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Brady Disclosures

Brady Disclosures

You have heard of the Miranda warnings, but do you know about Brady disclosures? The Bill of Rights sets out the rights of defendants in criminal cases, but over the course of United States history, the Supreme Court has issued decisions outlining in more detail what police and prosecutors must do to uphold the rights of the defendant. For example, pursuant to Miranda v. Arizona, police officers making an arrest must inform the defendant of his or her right to remain silent and to be represented by a lawyer, regardless of whether the defendant can afford to pay for legal representation. The Brady disclosures also stem from a 1960s Supreme Court decision, namely Brady v. Maryland. Rather than relating to the initial questioning after an arrest, as in the Miranda case, Brady has to do with the pretrial discovery phase. In other words, pursuant to Brady, the Court cannot convict you at trial unless, before your trial, the prosecution reveals all the information that it must reveal in order to give you a fair chance of presenting a successful defense. 

Texas criminal defense lawyer can help you gather the information you need for a successful defense and speak up in the event of any unfair dealings by the prosecution.

Which Information Must Prosecutors Disclose to Defendants to Help Their Defense?

The time between your plea of not guilty and the beginning of your trial is the pretrial discovery phase. During this phase, the prosecution and defense exchange evidence that they plan to present at the trial. The prosecution must reveal any evidence that may support the defendant’s claim of innocence and which may cast doubt on the credibility of prosecution witnesses. These are some examples of Brady disclosures that prosecutors must make if they are applicable to your case:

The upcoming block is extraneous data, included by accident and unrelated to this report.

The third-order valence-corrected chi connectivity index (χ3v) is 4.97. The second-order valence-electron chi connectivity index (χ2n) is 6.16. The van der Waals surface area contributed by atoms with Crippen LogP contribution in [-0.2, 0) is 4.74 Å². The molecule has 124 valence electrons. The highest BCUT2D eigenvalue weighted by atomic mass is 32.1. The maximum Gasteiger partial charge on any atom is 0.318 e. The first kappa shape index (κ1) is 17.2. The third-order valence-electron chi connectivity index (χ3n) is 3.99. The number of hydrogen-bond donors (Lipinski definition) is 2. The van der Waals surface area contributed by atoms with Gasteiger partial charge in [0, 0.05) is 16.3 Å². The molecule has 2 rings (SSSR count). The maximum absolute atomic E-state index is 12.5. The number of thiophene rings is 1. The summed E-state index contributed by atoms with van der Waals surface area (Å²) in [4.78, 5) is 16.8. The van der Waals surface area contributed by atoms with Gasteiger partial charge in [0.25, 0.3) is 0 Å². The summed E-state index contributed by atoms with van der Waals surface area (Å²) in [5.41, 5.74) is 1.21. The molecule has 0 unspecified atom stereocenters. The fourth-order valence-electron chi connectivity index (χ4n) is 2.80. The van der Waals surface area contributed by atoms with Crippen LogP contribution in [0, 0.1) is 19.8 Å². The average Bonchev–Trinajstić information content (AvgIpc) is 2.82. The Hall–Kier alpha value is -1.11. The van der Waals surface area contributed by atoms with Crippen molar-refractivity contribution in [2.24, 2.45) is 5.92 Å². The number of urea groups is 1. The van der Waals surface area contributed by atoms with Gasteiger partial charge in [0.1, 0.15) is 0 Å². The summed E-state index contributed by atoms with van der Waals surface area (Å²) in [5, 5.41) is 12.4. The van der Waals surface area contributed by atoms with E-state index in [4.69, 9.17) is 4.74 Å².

· ​A prosecution witness agreed to testify as part of a plea deal or in exchange for immunity from prosecution.

· ​The prosecution must show you the arrest photograph police took of you so that you can compare it to the description of you that a prosecution witness who claims to have witnessed the crime will present at trial.

· ​Upon the defendant’s request, the prosecution must grant the defendant access to police records related to the case. This way, if the police have exculpatory evidence that they have not revealed, the defendant may use this evidence as part of his or her defenses.

· ​If a police officer involved in the case has a documented history of lying about cases in which he or she was involved, then the prosecution must notify the defendant of this.

Exercising your rights under Brady can help you get acquitted or get your charges dismissed. If you were wrongfully convicted because of a Brady violation, you have the right to appeal your conviction.

Contact the Law Office of Patrick J. McLain, PLLC About Criminal Defense Cases

Dallas, TX, criminal defense lawyer can help you navigate the pretrial discovery phase of your case. Contact the Law Office of Patrick J. McLain, PLLC, in Dallas, Texas, to discuss your case.

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